Ina Opperman

By Ina Opperman

Business Journalist

Is health insurance a cheaper option than medical aid to get private healthcare?

Millions cannot afford the high cost of medical aid. Health insurance could close the gap.

As the cost of living crisis seems to have no end in sight, consumers are trying to cut expenses and many are wondering if health insurance is a cheaper option to access private healthcare as they are not ready to give up better medical treatment to save money.

Consumers do not want to lose access to private healthcare especially since public healthcare services struggle with huge burdens regarding overcrowding, long waiting lists, reduced budgets and a serious shortage of resources, from healthcare professionals and specialists to chronic medication.

ALSO READ: Is primary healthcare insurance a good idea if medical aid is too expensive?

Health Insurance can be an affordable alternative solution, but you must know what you sign up for. Health insurance provides a range of cover options, from basic primary care only options for your day-to-day needs to hospital-only options, accident and emergency care and more comprehensive options, combining day-to-day with hospital benefits.

“Demand for basic health insurance plans that cover basic primary medical care, such as day-to-day consultations with general practitioners, dentistry, optometry and acute and chronic medication grew significantly in the past three years as the state of public healthcare facilities declined.

“At the same time, interest in more comprehensive plans that provide cover for defined hospital events within stated annual benefit limits is also growing,” Carl Moodley, chief information officer of GENRIC Insurance Company Limited, underwriters of GENRIC Health Insurance, says.

Difference between medical aid and health insurance

Moodley says the most important difference between health insurance and medical aid is what they cover you for. There are also distinct differences in coverage.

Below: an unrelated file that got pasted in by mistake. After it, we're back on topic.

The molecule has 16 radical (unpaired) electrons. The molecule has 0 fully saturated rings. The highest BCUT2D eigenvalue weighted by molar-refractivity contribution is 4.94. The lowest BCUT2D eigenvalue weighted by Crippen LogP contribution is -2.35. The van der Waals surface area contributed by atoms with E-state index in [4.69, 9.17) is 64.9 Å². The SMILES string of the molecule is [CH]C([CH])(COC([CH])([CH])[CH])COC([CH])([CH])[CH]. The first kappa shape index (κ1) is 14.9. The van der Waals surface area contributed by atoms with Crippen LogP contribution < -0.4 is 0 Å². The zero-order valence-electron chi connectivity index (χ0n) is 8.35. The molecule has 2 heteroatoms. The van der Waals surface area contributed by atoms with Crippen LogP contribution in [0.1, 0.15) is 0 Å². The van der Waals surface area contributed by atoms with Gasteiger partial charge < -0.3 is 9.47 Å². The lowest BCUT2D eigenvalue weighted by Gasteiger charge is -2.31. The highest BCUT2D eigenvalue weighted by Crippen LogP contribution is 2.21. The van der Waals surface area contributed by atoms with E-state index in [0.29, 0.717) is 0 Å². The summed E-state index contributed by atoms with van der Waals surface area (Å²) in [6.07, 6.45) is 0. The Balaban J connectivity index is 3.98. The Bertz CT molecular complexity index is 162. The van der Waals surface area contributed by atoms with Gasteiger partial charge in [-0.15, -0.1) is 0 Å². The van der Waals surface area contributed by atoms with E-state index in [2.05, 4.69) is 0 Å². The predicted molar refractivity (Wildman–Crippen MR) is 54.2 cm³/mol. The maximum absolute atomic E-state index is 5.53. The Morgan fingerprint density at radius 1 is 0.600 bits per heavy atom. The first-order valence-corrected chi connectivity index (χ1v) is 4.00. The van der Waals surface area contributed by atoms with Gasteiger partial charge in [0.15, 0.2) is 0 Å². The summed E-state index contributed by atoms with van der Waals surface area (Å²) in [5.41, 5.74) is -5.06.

A medical aid benefit provides comprehensive health coverage according to prescribed minimum benefits (PMBs), while health insurance pays out a defined amount for specific health events or conditions as defined in your policy. Both options play an important role in providing solutions for consumers to access quality healthcare and have specific needs and affordability criteria to consider.

Why is health insurance cheaper than a medical scheme membership?

“One of the reasons is that medical aids must provide full cover for PMBs, which is a major cost driver. These PMBs include 270 in-hospital, life-threatening procedures and 26 listed chronic conditions and these must be covered at cost for all members.”

ALSO READ: Gap cover for medical expenses almost as important as a good medical aid

Moodley says this means that members pay for these benefits, whether they use them or not.

“While this means that medical schemes provide much wider and more comprehensive cover for more conditions, it is this ‘base’ cost for the PMBs that typically puts medical scheme access out of reach for most lower to middle income earners. Many medical scheme members may in fact never even need to claim for a PMB event in their lifetime.”

Regulation of health insurance

Health insurance is regulated under insurance and medical scheme regulations, but not to the same extent as medical schemes. Health insurance can specify the benefits and conditions covered and pays out a defined or fixed amount towards them, from a doctor’s visit, to medication, to a hospital procedure, emergency, or accident, up to a fixed sum defined in the policy.

Health insurance benefits are typically modular in design, which means you can build up your cover for what you want covered as an absolute minimum, such as day-to-day cover for GP visits, dental, optometry and pathology to cover your primary healthcare needs, to more comprehensive cover for hospital events and maternity benefits.

How does health insurance cover work?

Moodley gives these examples of some of its hospitalisation claims paid during 2023 to illustrate how the cover works:

  • Golden Hour policyholder (accident and emergency cover): R225 000 was paid out under the accidental injury benefit for a child who suffered second degree burns. Although the maximum incident limit was reached (R225 000 per insured per event for accident in-hospitalisation) the policy covered more than 90% of all the incurred costs and the child had access to private healthcare. The policyholder was able to negotiate with healthcare providers for a discount and terms for the final settlement.
  • Comprehensive Advanced policyholder: This policyholder suffered an accidental injury resulting in a knee replacement. The policy paid out R219 660.96 and covered all the costs. In addition, the insured was also covered for post-rehabilitation physiotherapy up to R10 000.